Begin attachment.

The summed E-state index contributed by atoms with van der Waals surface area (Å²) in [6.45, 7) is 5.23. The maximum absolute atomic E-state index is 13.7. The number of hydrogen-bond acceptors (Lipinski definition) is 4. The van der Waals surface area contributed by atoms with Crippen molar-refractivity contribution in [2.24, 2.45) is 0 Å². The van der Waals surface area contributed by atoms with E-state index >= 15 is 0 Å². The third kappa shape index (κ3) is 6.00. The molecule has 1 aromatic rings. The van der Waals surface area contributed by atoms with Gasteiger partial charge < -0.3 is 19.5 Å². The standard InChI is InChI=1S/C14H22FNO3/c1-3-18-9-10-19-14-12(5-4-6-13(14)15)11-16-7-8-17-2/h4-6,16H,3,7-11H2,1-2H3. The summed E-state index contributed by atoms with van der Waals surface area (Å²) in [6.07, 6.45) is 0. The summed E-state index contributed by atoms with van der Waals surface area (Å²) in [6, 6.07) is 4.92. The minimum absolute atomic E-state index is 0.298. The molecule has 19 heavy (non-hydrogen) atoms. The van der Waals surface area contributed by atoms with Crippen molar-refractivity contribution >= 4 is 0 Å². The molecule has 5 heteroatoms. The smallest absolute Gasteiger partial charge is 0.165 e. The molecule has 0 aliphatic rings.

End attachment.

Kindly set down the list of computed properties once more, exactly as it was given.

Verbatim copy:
The summed E-state index contributed by atoms with van der Waals surface area (Å²) in [6.45, 7) is 5.23. The maximum absolute atomic E-state index is 13.7. The number of hydrogen-bond acceptors (Lipinski definition) is 4. The van der Waals surface area contributed by atoms with Crippen molar-refractivity contribution in [2.24, 2.45) is 0 Å². The van der Waals surface area contributed by atoms with E-state index >= 15 is 0 Å². The third kappa shape index (κ3) is 6.00. The molecule has 1 aromatic rings. The van der Waals surface area contributed by atoms with Gasteiger partial charge < -0.3 is 19.5 Å². The standard InChI is InChI=1S/C14H22FNO3/c1-3-18-9-10-19-14-12(5-4-6-13(14)15)11-16-7-8-17-2/h4-6,16H,3,7-11H2,1-2H3. The summed E-state index contributed by atoms with van der Waals surface area (Å²) in [6.07, 6.45) is 0. The summed E-state index contributed by atoms with van der Waals surface area (Å²) in [6, 6.07) is 4.92. The minimum absolute atomic E-state index is 0.298. The molecule has 19 heavy (non-hydrogen) atoms. The van der Waals surface area contributed by atoms with Crippen molar-refractivity contribution >= 4 is 0 Å². The molecule has 5 heteroatoms. The smallest absolute Gasteiger partial charge is 0.165 e. The molecule has 0 aliphatic rings.